the institution of monitoring practices for the pediatric and adolescent outpa- days 14 and 28 using an 11-point Pain Intensity Scale. Opioid analgesic use
tient pain center, urine toxicology results and medical records of a convenience was measured in daily oral morphine equivalents. Mean pain intensity scores
sample of eighteen patients seen in the Pediatric Pain Management (PPM) Cen- at day 14 were 6.2 methylnaltrexone QD; 6.1 QOD; 6.2 placebo. At day 28,
ter were reviewed. All patients were over the age of ten and did not have sig- adjusted mean scores were 6.1 QD; 5.9 QOD; 6.3 placebo. The adjusted changes
nificant neurodevelopmental impairment. All patients over the age of ten in pain scores from baseline were similar among all treatment groups. At day
years old provided a urine sample prior to their initial consultation after con- 14, adjusted mean changes from baseline were 0 and -0.1 for methylnaltrexone
sent had been obtained. The urine toxicology of five pediatric patients re- QD and QOD groups, respectively, compared with -0.1 for placebo. At day 28,
vealed positive findings either in the form of illicit substance e.g. cocaine, the mean changes were -0.2 and -0.3 for methylnaltrexone QD and QOD,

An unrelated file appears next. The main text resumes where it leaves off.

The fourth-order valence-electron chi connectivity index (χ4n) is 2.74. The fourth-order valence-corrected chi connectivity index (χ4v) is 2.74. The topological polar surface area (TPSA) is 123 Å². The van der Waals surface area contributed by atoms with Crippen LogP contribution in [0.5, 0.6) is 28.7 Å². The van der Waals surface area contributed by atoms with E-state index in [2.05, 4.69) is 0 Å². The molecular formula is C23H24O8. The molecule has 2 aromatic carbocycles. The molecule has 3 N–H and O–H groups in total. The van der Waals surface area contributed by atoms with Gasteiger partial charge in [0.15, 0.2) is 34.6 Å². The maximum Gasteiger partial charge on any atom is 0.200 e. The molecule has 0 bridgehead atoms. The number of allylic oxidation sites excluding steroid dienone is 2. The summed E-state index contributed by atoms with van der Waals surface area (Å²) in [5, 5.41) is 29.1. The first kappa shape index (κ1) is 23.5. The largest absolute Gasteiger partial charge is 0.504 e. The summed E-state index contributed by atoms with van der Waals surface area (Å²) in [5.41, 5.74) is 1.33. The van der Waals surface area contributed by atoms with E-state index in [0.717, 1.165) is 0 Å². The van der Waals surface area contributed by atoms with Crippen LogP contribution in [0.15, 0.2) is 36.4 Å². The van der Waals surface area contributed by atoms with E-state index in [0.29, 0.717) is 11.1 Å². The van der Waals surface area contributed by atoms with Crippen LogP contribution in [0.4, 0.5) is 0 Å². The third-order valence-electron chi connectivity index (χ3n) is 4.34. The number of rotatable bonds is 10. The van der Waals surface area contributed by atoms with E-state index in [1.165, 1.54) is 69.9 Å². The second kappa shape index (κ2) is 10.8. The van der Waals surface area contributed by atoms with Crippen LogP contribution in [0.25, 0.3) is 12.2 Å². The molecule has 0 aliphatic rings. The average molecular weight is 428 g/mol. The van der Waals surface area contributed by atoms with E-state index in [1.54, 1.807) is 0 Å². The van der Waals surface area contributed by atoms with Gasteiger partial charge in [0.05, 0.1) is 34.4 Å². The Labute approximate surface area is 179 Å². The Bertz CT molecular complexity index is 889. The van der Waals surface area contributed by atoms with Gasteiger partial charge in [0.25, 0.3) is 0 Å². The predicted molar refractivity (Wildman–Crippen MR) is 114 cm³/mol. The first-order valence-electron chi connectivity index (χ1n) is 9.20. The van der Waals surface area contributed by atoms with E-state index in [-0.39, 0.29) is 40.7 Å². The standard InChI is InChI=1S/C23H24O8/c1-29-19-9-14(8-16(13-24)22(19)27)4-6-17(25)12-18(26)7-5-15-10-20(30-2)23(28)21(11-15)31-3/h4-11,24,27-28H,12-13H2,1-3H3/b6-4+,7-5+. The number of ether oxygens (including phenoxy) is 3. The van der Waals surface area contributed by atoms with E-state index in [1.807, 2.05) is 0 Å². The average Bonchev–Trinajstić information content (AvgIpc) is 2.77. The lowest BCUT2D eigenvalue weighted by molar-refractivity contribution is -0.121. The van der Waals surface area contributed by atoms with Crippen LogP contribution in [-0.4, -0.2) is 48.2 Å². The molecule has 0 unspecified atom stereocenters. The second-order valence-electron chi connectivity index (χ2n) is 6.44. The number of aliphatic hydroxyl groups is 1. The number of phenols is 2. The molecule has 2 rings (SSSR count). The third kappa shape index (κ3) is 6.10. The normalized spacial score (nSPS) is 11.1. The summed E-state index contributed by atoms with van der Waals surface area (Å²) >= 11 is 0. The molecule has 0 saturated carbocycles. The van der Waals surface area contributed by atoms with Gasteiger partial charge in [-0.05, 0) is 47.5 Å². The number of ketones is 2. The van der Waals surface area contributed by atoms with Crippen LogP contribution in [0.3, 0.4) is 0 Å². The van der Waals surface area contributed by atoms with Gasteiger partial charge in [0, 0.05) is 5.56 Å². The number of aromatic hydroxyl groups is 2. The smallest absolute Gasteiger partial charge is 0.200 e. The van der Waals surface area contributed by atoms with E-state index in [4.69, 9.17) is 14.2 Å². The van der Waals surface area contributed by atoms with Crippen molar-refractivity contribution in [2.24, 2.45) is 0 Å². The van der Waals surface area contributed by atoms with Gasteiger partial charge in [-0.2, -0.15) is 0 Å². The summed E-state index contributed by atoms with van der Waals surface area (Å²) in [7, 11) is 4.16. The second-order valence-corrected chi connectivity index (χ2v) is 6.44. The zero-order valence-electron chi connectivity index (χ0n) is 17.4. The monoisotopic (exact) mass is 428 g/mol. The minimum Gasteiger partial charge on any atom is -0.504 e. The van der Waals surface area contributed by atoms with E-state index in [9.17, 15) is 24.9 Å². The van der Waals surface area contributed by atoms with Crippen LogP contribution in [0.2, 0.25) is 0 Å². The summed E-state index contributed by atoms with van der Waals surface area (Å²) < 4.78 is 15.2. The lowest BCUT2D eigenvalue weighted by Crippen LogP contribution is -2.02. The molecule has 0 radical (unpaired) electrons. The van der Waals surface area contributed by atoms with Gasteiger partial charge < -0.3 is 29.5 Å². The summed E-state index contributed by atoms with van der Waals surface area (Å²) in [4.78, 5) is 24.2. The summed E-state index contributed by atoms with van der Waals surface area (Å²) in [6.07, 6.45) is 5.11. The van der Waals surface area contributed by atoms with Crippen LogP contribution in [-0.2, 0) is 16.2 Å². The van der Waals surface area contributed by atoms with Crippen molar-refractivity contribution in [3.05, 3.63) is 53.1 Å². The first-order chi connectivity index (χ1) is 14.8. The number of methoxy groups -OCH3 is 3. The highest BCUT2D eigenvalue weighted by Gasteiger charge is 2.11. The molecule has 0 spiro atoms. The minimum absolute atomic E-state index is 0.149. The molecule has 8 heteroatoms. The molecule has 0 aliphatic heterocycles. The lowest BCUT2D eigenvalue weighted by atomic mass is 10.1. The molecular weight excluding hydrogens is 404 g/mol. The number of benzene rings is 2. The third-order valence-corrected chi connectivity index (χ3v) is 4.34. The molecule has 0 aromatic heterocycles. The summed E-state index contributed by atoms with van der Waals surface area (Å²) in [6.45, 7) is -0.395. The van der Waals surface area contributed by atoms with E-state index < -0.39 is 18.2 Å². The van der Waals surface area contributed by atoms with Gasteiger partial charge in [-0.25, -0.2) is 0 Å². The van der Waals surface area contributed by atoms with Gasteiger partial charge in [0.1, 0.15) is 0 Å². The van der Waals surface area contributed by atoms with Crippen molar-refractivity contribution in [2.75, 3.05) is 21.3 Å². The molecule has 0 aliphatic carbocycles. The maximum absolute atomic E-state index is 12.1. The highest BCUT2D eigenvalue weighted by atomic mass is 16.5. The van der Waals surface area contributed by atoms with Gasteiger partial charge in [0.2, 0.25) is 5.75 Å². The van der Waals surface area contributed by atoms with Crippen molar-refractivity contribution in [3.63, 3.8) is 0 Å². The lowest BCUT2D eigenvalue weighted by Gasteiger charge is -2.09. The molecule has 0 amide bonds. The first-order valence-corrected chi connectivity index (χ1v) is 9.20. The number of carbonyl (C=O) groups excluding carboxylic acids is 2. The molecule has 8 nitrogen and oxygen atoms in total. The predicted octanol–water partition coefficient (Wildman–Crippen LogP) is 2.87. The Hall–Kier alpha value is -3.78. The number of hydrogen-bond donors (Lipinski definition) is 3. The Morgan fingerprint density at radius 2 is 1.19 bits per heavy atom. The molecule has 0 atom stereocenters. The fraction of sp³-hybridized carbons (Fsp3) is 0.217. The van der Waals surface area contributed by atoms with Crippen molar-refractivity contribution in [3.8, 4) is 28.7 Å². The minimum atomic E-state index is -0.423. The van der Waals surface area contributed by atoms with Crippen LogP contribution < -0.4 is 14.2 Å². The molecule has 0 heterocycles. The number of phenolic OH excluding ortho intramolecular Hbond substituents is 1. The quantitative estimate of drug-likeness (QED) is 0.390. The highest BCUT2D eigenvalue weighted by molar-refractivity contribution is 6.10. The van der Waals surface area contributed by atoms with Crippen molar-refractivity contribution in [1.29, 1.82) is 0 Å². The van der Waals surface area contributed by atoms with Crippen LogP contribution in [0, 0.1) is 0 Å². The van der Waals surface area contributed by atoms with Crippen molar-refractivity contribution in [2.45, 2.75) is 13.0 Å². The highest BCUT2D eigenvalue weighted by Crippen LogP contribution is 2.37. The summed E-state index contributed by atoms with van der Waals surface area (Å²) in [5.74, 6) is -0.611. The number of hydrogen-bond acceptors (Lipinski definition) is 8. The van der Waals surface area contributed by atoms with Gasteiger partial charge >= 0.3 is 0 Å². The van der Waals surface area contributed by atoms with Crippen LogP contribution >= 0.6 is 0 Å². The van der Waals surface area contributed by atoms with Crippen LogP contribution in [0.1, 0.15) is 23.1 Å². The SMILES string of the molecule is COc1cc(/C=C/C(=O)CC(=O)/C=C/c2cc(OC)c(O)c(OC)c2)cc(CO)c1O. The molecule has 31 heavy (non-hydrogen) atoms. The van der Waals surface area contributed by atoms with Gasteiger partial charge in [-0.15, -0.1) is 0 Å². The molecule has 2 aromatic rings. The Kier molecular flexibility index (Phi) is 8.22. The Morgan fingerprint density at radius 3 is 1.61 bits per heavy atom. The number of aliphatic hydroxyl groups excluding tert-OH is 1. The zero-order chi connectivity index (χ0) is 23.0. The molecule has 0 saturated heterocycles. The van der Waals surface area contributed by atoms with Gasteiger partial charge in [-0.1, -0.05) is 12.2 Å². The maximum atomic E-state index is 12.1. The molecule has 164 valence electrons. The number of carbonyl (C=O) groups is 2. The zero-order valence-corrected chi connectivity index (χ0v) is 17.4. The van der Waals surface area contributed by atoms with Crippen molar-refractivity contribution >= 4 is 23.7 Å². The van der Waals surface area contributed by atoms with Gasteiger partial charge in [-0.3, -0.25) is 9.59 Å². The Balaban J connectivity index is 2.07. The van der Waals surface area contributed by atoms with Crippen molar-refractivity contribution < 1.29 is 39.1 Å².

phencylicdine, Tetrahydrocannabinol, or prescription medication that have respectively, vs -0.1 for placebo. No treatment differences have been found
not been prescribed. Our preliminary results demonstrate that in a convenience in changes of pain scales from baseline. Average daily use of opioids was similar
sample of adolescent outpatients referred for management of chronic pain, at baseline among treatment groups (214, 225 and 225 mg for QD, QOD, and
the incidence of analgesic, illicit substances and benzodiazepenes was clinically placebo, respectively). During the double blind period no differences in opioid
significant. Urine toxicology findings were not consistent with history and use were observed for either treatment group vs placebo. Patients with chronic
therefore yielded unexpected results. Prospective evaluation of illicit and pre- non-malignant pain taking methylnaltrexone QD or QOD for treatment of OIC